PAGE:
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With estimates nearing a half billion in net economic benefit for cities that play host to the games, the 2026 World Cup makes Amazon HQ2 seem very 2018.
The decision by FIFA’s Congress last week to select Canada, Mexico and the United States as joint hosts for the 2026 World Cup sets up a new domestic competition, with 17 U.S. cities now vying to be designated as host sites.
Up to 11 of the venues will be in the United States. The U.S. cities will split among them 60 of the 80 games (Canada and Mexico will host 10 games each). In addition, communities will serve as “base camps” to national teams and referees, providing hotels, training facilities and other necessary amenities.
By hosting, the cities hope to gain international attention and a financial windfall. According to a Boston Consulting Group study touted by the Unity Bid Committee, the potential economic benefit across all three countries could be “more than $5 billion,” $3 to $4 billion of which would be net gain. Individual host cities could expect “a net benefit of approximately $90 - $480 million per city after accounting for potential public costs.”
Like the Olympics, the ultimate economic effect of the World Cup on its host countries has been questioned by financial analysts, especially as governments have poured money into major infrastructure projects surrounding these international events. Brazil’s $14 billion 2014 tournament is probably the most controversial, causing significant protests in several cities.
However, unlike Brazil and Russia's current $11 billion World Cup, all the potential host cities in North America’s 2026 bid already have the major stadiums and key transportation infrastructure necessary to host five or six games apiece. In fact, existing infrastructure was a key feature of the “unity bid" ahead of the 134 to 65 winning vote. Morocco's plan included spending $16 billion on infrastructure.
The only area Morocco’s bid outscored the North America bid in technical rankings from FIFA was government support (though there was an endorsement/threat from President Trump to other countries’ FIFA delegates).
The potential for less government support was evident when Chicago Mayor Rahm Emanuel pulled the nation’s third-largest city from consideration in March, with his office saying there were too many “unknowns.” FIFA requires host governments to agree to provide certain “guarantees,” which could be significant from a financial standpoint. Those guarantees include fiscal, operational and administrative support ranging from event security to dealing with work permits and exemptions from labor laws.
A spokesman for Emanuel stated at the time, “The uncertainty for taxpayers, coupled with FIFA’s inflexibility and unwillingness to negotiate, were clear indications that further pursuit of the bid wasn’t in Chicago’s best interests.”
Most cities, however, are not deterred by the guarantees. And, with FIFA slated to make its final decisions as to the host cities in late 2020, the scramble to dazzle begins now.
Butch Spyridon, president and CEO of the Nashville Convention & Visitors Corporation, told The Tennessean that FIFA has said they would begin visiting potential host cities right after this year’s tournament ends.
"I feel good about it, but we also know the work is not done," Spyridon said.
Dallas Mayor Mike Rawlings touted his city’s preparedness for the World Cup—and its potential financial impact on the city. According to the Dallas Morning News, when Dallas hosted part of the World Cup tournament in 1994, the city spent $18 million and accrued $20 million in revenue; this time around, though, the impact could be much larger: “Dallas City Council's Quality of Life, Arts & Culture Committee has estimated the economic impact from hosting the 2026 Cup could fall between $300 million and $500 million.”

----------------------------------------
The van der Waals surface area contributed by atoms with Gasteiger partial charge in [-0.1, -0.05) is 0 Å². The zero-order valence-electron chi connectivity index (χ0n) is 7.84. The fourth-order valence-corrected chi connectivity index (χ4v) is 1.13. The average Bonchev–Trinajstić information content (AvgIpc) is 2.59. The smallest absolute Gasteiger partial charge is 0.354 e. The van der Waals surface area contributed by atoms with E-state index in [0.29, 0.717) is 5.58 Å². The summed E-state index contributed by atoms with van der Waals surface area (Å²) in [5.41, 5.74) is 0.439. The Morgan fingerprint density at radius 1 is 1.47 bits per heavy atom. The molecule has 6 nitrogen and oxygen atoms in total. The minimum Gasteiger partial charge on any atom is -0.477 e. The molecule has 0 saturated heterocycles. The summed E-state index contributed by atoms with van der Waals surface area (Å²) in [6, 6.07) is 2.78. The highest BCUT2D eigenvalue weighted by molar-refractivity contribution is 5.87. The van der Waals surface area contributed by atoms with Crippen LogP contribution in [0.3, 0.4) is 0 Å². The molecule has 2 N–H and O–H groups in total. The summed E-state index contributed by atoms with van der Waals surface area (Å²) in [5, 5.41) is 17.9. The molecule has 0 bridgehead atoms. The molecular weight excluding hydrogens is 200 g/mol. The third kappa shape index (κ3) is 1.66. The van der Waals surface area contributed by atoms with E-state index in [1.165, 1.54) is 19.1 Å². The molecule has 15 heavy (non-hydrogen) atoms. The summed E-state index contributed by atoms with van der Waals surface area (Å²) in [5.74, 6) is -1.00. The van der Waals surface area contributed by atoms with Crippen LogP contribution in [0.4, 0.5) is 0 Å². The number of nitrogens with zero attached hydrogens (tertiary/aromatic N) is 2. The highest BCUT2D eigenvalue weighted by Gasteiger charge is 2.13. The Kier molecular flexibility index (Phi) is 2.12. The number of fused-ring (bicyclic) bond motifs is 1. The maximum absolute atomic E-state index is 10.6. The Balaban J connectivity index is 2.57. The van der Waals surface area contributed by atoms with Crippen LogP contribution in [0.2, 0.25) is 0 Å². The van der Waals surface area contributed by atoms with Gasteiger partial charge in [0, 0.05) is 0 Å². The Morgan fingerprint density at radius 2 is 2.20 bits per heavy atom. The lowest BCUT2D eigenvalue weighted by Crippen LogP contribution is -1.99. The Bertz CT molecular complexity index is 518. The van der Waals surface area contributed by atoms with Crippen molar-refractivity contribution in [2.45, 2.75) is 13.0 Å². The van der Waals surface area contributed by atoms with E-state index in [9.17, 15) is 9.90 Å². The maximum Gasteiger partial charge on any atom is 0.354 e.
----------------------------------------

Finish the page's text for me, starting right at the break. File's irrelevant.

Rawlings also pointed out the city’s growth in the decades since and its dedication to building more transit infrastructure in the years to come.
Philadelphia Mayor Jim Kenney also was excited about the bid—and his city’s chances—when addressing the media this weekend. As with other cities, he pointed to the existing infrastructure, but also to the city's spirit and culture.
The mayor is currently hosting his city’s own micro-version of the World Cup, Philadelphia’s Unity Cup. An annual initiative that Kenney started in 2016, the Unity Cup is intended to unite the city’s neighborhoods and celebrate “diverse immigrant communities.”
“I love the World Cup—I love soccer, I love European soccer, American soccer,” Kenney said, according to the Philadelphia Inquirer. “It’s terrific for us as a city to continue creating relationships and building relationships with foreign countries and cities.”
Our nation’s capital region is seen as almost a lock to be a host. Washington, DC Deputy Mayor Brian Kenner, whose suburban neighbor FedEx Field is a finalist to be a venue, told Route Fifty that the city is used to hosting large gatherings and unique events on a regular basis. Kenner pointed to the city hosting everything from inaugurations every four years to the Major League Baseball All-Star Game next month and the recent Stanley Cup Finals. In addition to the bars and restaurants he hopes international football fans will be frequenting, he also pointed to their 20,000 seat capacity Major League Soccer stadium slated to open next month, which could potentially serve as a training facility.
Kenner said he has yet to engage with FIFA or the Bid Committee on next steps since the unity bid’s success last week. They are, after all, he pointed out, in the middle of this year’s World Cup.
Mitch Herckis is Senior Editor and Director of Strategic Initiatives for Government Executive's Route Fifty. He is based in Washington, D.C.
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